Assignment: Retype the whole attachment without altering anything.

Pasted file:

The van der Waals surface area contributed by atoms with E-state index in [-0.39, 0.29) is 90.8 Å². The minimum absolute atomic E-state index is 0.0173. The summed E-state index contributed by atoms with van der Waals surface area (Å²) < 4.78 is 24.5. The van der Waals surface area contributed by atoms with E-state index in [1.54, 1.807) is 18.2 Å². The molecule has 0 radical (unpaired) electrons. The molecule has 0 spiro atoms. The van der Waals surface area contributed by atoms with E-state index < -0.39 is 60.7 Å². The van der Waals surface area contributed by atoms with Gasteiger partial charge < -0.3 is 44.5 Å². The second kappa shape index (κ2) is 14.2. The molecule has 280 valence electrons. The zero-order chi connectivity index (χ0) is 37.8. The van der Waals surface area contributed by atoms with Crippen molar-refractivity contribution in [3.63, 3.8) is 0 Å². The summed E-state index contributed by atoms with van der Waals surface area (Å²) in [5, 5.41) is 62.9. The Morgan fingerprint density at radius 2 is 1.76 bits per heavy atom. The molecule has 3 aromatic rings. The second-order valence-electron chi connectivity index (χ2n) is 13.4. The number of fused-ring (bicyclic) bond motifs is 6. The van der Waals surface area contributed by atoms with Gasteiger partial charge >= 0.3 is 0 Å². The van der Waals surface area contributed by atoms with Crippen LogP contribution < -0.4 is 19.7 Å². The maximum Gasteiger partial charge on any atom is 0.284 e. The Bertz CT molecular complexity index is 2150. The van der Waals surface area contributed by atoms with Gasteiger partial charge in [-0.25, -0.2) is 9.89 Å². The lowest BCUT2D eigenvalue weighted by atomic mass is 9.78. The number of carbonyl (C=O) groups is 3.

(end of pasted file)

The van der Waals surface area contributed by atoms with E-state index in [-0.39, 0.29) is 90.8 Å². The minimum absolute atomic E-state index is 0.0173. The summed E-state index contributed by atoms with van der Waals surface area (Å²) < 4.78 is 24.5. The van der Waals surface area contributed by atoms with E-state index in [1.54, 1.807) is 18.2 Å². The molecule has 0 radical (unpaired) electrons. The molecule has 0 spiro atoms. The van der Waals surface area contributed by atoms with E-state index < -0.39 is 60.7 Å². The van der Waals surface area contributed by atoms with Gasteiger partial charge < -0.3 is 44.5 Å². The second kappa shape index (κ2) is 14.2. The molecule has 280 valence electrons. The zero-order chi connectivity index (χ0) is 37.8. The van der Waals surface area contributed by atoms with Crippen molar-refractivity contribution in [3.63, 3.8) is 0 Å². The summed E-state index contributed by atoms with van der Waals surface area (Å²) in [5, 5.41) is 62.9. The Morgan fingerprint density at radius 2 is 1.76 bits per heavy atom. The molecule has 3 aromatic rings. The second-order valence-electron chi connectivity index (χ2n) is 13.4. The number of fused-ring (bicyclic) bond motifs is 6. The van der Waals surface area contributed by atoms with Gasteiger partial charge >= 0.3 is 0 Å². The van der Waals surface area contributed by atoms with Crippen LogP contribution < -0.4 is 19.7 Å². The maximum Gasteiger partial charge on any atom is 0.284 e. The Bertz CT molecular complexity index is 2150. The van der Waals surface area contributed by atoms with Gasteiger partial charge in [-0.25, -0.2) is 9.89 Å². The lowest BCUT2D eigenvalue weighted by atomic mass is 9.78. The number of carbonyl (C=O) groups is 3.